Paper by WATHNE DAVENPORT from ISCR 11th 2010 Seville Spain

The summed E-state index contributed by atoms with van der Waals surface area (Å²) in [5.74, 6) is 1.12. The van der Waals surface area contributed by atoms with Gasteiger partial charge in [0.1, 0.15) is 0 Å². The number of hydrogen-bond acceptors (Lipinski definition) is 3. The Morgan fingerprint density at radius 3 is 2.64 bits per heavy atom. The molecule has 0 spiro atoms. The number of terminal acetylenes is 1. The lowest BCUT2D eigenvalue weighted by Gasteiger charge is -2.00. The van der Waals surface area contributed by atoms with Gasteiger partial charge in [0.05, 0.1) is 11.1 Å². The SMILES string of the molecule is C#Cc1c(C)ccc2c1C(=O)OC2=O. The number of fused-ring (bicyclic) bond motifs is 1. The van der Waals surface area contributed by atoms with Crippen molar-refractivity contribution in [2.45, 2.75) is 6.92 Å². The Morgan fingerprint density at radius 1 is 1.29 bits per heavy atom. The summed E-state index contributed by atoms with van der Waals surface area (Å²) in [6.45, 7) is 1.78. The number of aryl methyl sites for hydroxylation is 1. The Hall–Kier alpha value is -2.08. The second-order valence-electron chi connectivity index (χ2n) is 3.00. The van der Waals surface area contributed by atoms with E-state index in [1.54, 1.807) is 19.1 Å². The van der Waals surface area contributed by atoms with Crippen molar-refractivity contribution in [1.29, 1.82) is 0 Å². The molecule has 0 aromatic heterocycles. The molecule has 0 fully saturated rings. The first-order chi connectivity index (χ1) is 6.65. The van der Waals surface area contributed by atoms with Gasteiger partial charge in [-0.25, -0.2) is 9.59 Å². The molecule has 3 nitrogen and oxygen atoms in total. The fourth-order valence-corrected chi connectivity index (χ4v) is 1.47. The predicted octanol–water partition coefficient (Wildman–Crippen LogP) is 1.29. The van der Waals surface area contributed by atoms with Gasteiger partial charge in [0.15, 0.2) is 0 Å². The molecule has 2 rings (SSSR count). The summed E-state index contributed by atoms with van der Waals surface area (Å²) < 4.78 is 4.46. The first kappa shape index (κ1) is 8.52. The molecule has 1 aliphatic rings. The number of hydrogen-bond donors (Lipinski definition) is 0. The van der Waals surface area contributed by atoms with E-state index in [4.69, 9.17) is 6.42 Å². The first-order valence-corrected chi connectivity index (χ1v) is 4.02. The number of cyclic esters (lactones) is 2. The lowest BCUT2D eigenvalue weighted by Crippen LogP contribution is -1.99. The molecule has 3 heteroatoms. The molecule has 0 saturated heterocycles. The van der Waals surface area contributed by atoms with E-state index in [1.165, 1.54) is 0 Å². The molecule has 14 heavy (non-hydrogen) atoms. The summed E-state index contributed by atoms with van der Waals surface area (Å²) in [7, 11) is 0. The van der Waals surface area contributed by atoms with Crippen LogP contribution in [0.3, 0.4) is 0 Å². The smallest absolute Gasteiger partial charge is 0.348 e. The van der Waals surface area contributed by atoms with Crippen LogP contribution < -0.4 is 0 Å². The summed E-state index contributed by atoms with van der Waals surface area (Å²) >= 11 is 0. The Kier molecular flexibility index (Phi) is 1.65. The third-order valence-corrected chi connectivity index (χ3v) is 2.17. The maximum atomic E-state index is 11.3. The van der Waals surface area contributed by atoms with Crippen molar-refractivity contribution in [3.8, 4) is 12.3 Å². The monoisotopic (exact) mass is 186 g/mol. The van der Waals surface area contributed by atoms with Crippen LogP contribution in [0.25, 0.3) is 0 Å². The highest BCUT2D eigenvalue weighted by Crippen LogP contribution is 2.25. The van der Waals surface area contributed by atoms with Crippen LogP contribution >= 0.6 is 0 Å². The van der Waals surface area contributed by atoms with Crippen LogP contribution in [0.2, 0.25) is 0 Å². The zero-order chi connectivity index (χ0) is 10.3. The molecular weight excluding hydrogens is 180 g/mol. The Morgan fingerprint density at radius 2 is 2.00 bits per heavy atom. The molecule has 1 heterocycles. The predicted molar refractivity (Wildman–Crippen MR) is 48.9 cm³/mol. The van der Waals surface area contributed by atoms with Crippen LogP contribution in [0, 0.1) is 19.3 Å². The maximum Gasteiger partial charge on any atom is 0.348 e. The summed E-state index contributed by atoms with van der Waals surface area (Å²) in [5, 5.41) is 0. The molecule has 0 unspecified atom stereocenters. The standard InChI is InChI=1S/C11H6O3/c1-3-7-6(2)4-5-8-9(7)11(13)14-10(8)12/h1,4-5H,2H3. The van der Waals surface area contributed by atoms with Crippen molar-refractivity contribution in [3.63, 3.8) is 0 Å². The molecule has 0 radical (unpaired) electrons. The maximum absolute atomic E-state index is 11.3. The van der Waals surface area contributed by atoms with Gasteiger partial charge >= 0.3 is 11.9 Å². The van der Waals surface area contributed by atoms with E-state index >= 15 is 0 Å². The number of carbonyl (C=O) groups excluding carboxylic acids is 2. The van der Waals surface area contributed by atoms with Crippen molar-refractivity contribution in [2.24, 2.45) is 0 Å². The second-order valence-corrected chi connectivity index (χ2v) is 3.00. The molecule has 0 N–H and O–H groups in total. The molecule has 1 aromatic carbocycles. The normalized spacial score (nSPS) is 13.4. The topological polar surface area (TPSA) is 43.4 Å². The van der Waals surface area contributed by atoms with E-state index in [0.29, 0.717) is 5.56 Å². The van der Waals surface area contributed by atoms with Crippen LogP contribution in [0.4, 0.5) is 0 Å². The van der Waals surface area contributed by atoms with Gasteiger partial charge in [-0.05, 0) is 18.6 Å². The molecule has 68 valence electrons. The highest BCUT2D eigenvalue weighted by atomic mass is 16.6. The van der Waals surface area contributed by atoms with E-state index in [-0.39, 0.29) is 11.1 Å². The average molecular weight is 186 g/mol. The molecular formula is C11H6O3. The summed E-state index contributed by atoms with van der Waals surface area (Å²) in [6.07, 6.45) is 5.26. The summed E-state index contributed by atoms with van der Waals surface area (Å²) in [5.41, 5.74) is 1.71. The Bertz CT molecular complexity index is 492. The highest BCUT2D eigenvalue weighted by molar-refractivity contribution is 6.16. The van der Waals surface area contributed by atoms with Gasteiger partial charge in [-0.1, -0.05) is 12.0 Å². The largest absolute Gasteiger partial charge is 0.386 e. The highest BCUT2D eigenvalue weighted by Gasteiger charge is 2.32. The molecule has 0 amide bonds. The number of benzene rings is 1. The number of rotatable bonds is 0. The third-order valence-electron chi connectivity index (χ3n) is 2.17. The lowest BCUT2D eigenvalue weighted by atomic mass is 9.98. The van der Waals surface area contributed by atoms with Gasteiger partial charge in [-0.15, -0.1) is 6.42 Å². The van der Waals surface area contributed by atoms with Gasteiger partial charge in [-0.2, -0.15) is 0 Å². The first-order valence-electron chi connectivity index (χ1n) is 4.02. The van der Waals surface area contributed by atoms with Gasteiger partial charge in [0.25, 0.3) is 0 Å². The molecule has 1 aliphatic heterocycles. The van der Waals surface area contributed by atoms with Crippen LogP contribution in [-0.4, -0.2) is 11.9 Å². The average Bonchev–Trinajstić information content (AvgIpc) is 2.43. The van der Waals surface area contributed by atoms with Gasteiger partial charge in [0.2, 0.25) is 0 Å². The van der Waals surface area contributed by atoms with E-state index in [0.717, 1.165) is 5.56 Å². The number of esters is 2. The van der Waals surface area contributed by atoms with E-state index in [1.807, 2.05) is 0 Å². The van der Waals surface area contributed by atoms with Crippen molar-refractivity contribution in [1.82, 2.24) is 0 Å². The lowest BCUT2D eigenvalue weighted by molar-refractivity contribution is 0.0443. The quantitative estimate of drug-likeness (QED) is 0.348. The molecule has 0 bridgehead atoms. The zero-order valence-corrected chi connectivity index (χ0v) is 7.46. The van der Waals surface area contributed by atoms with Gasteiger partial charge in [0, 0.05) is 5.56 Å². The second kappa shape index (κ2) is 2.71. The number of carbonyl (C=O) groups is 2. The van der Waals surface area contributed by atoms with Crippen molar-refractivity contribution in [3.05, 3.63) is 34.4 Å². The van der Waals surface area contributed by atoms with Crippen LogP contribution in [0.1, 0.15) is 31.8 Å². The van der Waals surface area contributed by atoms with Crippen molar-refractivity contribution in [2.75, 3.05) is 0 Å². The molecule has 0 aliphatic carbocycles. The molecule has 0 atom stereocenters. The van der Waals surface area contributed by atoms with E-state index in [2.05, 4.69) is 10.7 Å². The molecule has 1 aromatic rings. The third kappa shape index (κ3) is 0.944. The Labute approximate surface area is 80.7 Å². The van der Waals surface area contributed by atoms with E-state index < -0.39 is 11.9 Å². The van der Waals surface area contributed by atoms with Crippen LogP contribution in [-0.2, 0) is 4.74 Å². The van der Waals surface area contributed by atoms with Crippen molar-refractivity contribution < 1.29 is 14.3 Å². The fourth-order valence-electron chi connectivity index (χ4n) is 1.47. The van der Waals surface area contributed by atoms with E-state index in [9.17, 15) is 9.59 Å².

Today, less than 15% of the National Highway System in the United States is comprised of concrete pavement (FHWA, 2007). However, in 1956, at the beginning of the interstate era, the vast majority of primary US routes were concrete roads. Why this significant change in pavement type selected? This paper explores one of the main dynamics behind this significant change, with an emphasis on U.S. pavement type selection policies, including their genesis, their purpose, and the role competition can play in this process. The paper concludes with suggestions on how to move forward, taking full advantage of the benefits that healthy competition between paving industries can provide, including spurring innovation (making both pavement types better) and maximizing economic value to the owner. In fact, these significant positive outcomes can be realized, if the current federal policy on pavement type selection as written is simply understood and adhered to. Accomplishing this is especially critical in our current situation of continually dwindling infrastructure resources and ongoing increases in construction costs.
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